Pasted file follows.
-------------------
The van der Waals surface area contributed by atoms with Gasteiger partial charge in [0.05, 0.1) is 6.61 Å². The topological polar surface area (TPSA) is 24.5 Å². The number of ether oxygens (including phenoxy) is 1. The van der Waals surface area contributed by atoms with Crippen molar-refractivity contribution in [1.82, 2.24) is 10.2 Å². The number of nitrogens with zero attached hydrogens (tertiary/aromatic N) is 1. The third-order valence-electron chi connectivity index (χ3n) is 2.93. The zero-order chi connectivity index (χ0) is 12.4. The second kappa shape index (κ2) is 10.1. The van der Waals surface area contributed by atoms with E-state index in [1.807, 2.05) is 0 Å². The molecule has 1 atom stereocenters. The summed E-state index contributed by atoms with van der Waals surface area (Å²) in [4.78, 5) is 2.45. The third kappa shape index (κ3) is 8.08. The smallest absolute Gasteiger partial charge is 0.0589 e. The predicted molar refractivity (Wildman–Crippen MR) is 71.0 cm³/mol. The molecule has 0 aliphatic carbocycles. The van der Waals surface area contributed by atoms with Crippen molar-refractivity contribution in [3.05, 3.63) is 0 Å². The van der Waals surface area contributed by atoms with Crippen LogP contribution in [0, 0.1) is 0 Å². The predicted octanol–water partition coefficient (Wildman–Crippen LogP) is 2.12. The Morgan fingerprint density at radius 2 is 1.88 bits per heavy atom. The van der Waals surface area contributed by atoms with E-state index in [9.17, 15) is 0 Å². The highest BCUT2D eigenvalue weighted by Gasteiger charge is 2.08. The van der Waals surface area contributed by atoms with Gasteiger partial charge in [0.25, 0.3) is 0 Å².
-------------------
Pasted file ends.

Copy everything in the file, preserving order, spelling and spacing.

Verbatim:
The van der Waals surface area contributed by atoms with Gasteiger partial charge in [0.05, 0.1) is 6.61 Å². The topological polar surface area (TPSA) is 24.5 Å². The number of ether oxygens (including phenoxy) is 1. The van der Waals surface area contributed by atoms with Crippen molar-refractivity contribution in [1.82, 2.24) is 10.2 Å². The number of nitrogens with zero attached hydrogens (tertiary/aromatic N) is 1. The third-order valence-electron chi connectivity index (χ3n) is 2.93. The zero-order chi connectivity index (χ0) is 12.4. The second kappa shape index (κ2) is 10.1. The van der Waals surface area contributed by atoms with E-state index in [1.807, 2.05) is 0 Å². The molecule has 1 atom stereocenters. The summed E-state index contributed by atoms with van der Waals surface area (Å²) in [4.78, 5) is 2.45. The third kappa shape index (κ3) is 8.08. The smallest absolute Gasteiger partial charge is 0.0589 e. The predicted molar refractivity (Wildman–Crippen MR) is 71.0 cm³/mol. The molecule has 0 aliphatic carbocycles. The van der Waals surface area contributed by atoms with Crippen molar-refractivity contribution in [3.05, 3.63) is 0 Å². The van der Waals surface area contributed by atoms with Crippen LogP contribution in [0, 0.1) is 0 Å². The predicted octanol–water partition coefficient (Wildman–Crippen LogP) is 2.12. The Morgan fingerprint density at radius 2 is 1.88 bits per heavy atom. The van der Waals surface area contributed by atoms with E-state index in [9.17, 15) is 0 Å². The highest BCUT2D eigenvalue weighted by Gasteiger charge is 2.08. The van der Waals surface area contributed by atoms with Gasteiger partial charge in [0.25, 0.3) is 0 Å².